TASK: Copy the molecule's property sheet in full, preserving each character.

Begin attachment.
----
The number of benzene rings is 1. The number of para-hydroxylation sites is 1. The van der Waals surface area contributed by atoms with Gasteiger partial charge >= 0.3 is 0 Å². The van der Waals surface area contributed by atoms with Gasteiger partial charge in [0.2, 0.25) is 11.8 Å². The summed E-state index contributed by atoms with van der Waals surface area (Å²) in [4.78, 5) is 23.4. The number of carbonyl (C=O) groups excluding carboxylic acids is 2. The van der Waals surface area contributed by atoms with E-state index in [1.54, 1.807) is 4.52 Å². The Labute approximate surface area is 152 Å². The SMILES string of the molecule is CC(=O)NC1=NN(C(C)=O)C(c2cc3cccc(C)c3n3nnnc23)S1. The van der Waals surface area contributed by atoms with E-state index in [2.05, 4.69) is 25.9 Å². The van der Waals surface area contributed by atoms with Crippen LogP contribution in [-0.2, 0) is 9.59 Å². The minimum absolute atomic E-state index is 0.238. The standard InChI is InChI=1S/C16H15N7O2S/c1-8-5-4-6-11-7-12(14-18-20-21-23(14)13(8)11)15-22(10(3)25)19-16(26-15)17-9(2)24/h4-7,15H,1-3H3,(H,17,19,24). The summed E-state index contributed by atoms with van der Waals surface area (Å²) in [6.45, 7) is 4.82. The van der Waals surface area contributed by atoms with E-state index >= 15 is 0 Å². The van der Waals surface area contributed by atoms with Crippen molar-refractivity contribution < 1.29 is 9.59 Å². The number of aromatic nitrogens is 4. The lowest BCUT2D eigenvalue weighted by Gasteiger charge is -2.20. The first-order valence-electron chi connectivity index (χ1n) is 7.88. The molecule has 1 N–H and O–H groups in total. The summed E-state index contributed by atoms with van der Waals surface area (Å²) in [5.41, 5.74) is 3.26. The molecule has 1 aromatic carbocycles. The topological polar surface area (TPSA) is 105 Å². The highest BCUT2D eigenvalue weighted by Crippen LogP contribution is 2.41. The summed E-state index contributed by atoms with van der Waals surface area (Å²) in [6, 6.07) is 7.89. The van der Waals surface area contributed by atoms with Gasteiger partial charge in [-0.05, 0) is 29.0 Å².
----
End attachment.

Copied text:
The number of benzene rings is 1. The number of para-hydroxylation sites is 1. The van der Waals surface area contributed by atoms with Gasteiger partial charge >= 0.3 is 0 Å². The van der Waals surface area contributed by atoms with Gasteiger partial charge in [0.2, 0.25) is 11.8 Å². The summed E-state index contributed by atoms with van der Waals surface area (Å²) in [4.78, 5) is 23.4. The number of carbonyl (C=O) groups excluding carboxylic acids is 2. The van der Waals surface area contributed by atoms with E-state index in [1.54, 1.807) is 4.52 Å². The Labute approximate surface area is 152 Å². The SMILES string of the molecule is CC(=O)NC1=NN(C(C)=O)C(c2cc3cccc(C)c3n3nnnc23)S1. The van der Waals surface area contributed by atoms with E-state index in [2.05, 4.69) is 25.9 Å². The van der Waals surface area contributed by atoms with Crippen LogP contribution in [-0.2, 0) is 9.59 Å². The minimum absolute atomic E-state index is 0.238. The standard InChI is InChI=1S/C16H15N7O2S/c1-8-5-4-6-11-7-12(14-18-20-21-23(14)13(8)11)15-22(10(3)25)19-16(26-15)17-9(2)24/h4-7,15H,1-3H3,(H,17,19,24). The summed E-state index contributed by atoms with van der Waals surface area (Å²) in [6.45, 7) is 4.82. The van der Waals surface area contributed by atoms with E-state index >= 15 is 0 Å². The van der Waals surface area contributed by atoms with Crippen molar-refractivity contribution < 1.29 is 9.59 Å². The number of aromatic nitrogens is 4. The lowest BCUT2D eigenvalue weighted by Gasteiger charge is -2.20. The first-order valence-electron chi connectivity index (χ1n) is 7.88. The molecule has 1 N–H and O–H groups in total. The summed E-state index contributed by atoms with van der Waals surface area (Å²) in [5.41, 5.74) is 3.26. The molecule has 1 aromatic carbocycles. The topological polar surface area (TPSA) is 105 Å². The highest BCUT2D eigenvalue weighted by Crippen LogP contribution is 2.41. The summed E-state index contributed by atoms with van der Waals surface area (Å²) in [6, 6.07) is 7.89. The van der Waals surface area contributed by atoms with Gasteiger partial charge in [-0.05, 0) is 29.0 Å².